Like too much oxygen
This morning I couldn’t sleep.
My nightlight was on and I was perspiring from having a woolen blanket over me. A bit silly – considering it’s in the middle of summer, but it was rather chilly before I jumped into bed. At 3:00am.
So it was 4:30am – or thereabouts, I couldn’t really tell because my eyelids were droopy – and I was well aware that I had not slept very much at all. I rolled over, ignoring the thick woollen blanket, and inhaled the scent of my pillow. There was not a trace of the alcohol that I’d accidentally dragged the ends of my hair through as I was leaning on the bar earlier that night.
I had remembered leaning on a bar, and I distinctly remember not drinking a drop of alcohol, unless sniffing the sticky ends of my hair in disgust got me slightly intoxicated. I just wanted water. I was leaning against the bar impatiently, dehydrated and out of breath. I’d gone to the toilet numerous times throughout the night as I’d drunk so much water, but now, as I lay in bed, cheek still on the pillow… I thought that perhaps I woke up because of the jug of water I had chugged down as soon as I got home.
After visiting the toilet, I crawled back into bed, jumping over the contents of my bag that were scattered across the floor. Sunglasses, wallet, keys, notebook, jewellery I’d worn that night, camera bag… and I pulled the covers over me as I lay in the same position I had crawled out of bed in.
As I looked out of the corner of my eye at the analog clock on my dresser, something inside me ticked and I immediately flipped over on my back. On my bedroom wall across from me, I saw the Jebediah poster that had been there for a short while.
Six hours earlier…
Dylan and I were chatting over the music that came out of the loudspeakers, as he drank from a glass of Coca Cola. I had opted for iced water, so as to save the water in the bottle of water I had brought. I had a dry mouth and I was thirsty from moving around. But we had to admit it – the Seabellies sucked. They had started late, which was unprofessional of them, and the mixing was bad, so much so that the drums drowned out the vocals. You could tell, though, that they had great music (heck, even a trumpet player!), but seemed like a bunch of great vocalists still attempting to get the hang of this idea of being in a band, and the hang of playing live. Six members in a band, four of which are guitars – rather unusual, rather crowded. They sounded better on the record.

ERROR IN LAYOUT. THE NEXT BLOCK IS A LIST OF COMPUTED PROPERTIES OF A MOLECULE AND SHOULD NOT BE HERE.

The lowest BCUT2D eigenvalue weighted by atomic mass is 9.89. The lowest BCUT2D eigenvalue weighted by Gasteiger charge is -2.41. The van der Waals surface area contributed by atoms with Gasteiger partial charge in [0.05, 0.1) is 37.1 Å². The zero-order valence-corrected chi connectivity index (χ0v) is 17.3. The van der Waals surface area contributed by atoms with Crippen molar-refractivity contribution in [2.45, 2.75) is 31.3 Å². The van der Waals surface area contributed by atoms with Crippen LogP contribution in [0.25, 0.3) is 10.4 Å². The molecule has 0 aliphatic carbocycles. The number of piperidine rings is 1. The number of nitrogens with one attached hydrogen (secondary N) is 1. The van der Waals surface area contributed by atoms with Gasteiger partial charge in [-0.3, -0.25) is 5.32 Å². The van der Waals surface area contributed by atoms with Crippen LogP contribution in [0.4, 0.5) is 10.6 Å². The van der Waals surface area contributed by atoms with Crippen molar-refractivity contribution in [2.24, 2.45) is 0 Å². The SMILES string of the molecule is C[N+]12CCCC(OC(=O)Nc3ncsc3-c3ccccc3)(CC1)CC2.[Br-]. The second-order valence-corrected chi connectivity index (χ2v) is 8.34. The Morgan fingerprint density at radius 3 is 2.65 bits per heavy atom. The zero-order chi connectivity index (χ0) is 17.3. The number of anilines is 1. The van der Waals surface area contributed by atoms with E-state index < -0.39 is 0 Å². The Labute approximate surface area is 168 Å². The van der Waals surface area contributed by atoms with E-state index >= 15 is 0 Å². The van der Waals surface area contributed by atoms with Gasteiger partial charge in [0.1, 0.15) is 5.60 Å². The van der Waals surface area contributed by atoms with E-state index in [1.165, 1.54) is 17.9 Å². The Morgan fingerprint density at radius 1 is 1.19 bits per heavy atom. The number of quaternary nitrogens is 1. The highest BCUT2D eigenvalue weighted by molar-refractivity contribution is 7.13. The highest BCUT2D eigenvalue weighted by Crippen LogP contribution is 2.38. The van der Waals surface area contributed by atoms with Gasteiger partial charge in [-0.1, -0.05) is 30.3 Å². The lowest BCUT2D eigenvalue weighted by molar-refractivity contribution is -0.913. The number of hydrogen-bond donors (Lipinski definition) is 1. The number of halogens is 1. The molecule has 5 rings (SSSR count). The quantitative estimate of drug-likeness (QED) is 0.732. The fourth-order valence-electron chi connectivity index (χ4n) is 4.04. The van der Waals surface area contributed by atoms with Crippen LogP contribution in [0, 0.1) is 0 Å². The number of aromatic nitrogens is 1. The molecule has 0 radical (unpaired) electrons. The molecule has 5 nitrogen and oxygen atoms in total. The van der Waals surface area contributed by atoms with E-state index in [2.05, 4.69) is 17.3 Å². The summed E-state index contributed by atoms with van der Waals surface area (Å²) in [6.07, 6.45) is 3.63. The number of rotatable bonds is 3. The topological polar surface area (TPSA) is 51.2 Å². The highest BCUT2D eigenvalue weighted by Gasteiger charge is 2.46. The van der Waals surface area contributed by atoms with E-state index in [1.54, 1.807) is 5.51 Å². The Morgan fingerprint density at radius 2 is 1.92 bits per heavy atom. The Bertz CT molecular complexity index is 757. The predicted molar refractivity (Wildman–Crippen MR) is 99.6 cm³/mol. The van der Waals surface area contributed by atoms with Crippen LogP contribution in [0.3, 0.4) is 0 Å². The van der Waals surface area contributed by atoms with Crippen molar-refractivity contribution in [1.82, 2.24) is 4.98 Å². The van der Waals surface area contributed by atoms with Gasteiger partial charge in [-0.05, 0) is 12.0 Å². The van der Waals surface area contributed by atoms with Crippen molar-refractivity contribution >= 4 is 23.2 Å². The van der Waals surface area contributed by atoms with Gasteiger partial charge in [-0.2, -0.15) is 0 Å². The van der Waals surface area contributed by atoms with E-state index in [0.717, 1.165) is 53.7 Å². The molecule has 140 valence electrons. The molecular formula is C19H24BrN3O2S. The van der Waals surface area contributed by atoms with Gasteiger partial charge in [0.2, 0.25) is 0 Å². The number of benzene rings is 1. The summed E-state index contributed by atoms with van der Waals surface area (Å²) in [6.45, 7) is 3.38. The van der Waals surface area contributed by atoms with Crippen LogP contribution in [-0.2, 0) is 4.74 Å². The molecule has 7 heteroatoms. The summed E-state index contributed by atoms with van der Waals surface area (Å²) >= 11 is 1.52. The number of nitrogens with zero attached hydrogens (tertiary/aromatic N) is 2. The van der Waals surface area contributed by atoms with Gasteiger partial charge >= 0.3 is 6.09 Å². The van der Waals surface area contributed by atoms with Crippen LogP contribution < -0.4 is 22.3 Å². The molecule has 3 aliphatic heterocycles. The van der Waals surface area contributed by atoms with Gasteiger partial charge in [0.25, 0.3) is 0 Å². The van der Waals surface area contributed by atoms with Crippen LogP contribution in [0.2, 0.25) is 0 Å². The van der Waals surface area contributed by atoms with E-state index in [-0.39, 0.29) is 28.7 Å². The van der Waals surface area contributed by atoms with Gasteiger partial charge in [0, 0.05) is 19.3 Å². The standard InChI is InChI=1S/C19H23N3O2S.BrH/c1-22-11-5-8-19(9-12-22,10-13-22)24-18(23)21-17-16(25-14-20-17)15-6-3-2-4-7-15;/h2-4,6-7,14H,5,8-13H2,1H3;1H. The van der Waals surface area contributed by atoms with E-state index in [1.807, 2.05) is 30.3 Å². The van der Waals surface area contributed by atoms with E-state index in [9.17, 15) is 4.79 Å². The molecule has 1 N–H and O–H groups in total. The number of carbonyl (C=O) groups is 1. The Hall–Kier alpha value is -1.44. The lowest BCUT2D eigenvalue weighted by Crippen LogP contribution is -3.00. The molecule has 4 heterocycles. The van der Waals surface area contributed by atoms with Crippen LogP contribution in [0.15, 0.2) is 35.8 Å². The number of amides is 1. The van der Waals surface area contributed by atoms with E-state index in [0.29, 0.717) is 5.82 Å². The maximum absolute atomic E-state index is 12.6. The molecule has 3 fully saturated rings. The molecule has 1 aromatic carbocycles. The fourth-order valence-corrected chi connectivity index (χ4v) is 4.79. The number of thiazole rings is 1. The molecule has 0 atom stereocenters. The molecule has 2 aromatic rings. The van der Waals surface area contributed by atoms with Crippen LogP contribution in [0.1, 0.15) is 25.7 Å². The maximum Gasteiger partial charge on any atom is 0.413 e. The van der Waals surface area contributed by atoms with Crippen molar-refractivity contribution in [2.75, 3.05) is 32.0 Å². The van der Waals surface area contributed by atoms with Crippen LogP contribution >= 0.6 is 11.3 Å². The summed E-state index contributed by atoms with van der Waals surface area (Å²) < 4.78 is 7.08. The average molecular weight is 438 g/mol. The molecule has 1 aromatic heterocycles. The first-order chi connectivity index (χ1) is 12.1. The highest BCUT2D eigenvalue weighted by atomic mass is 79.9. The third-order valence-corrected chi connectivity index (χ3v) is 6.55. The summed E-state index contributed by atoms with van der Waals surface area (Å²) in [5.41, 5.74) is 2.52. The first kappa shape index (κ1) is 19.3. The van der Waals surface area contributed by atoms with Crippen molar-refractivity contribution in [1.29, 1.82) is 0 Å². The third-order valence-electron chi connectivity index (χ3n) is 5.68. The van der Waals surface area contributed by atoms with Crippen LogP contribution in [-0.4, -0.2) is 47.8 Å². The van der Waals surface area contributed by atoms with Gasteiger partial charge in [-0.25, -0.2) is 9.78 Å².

After what seemed like twenty long minutes, I saw Kevin Mitchell, Vanessa Thornton, Chris Daymond and Brett Mitchell on stage as Jebediah, and they burst into one of their 2011 hits, Control. I could barely believe that I was right up front singing along to their music and hearing this song live. I looked at each and every single one of the band members. Ness playing her bass, low-slung, with all the enthusiasm in the world. Bopping around and turning around on stage as if she was having the time of her life. Kev was wearing what appeared to be the same jeans he wore to every other gig, his hair still ridiculously long and shaggy.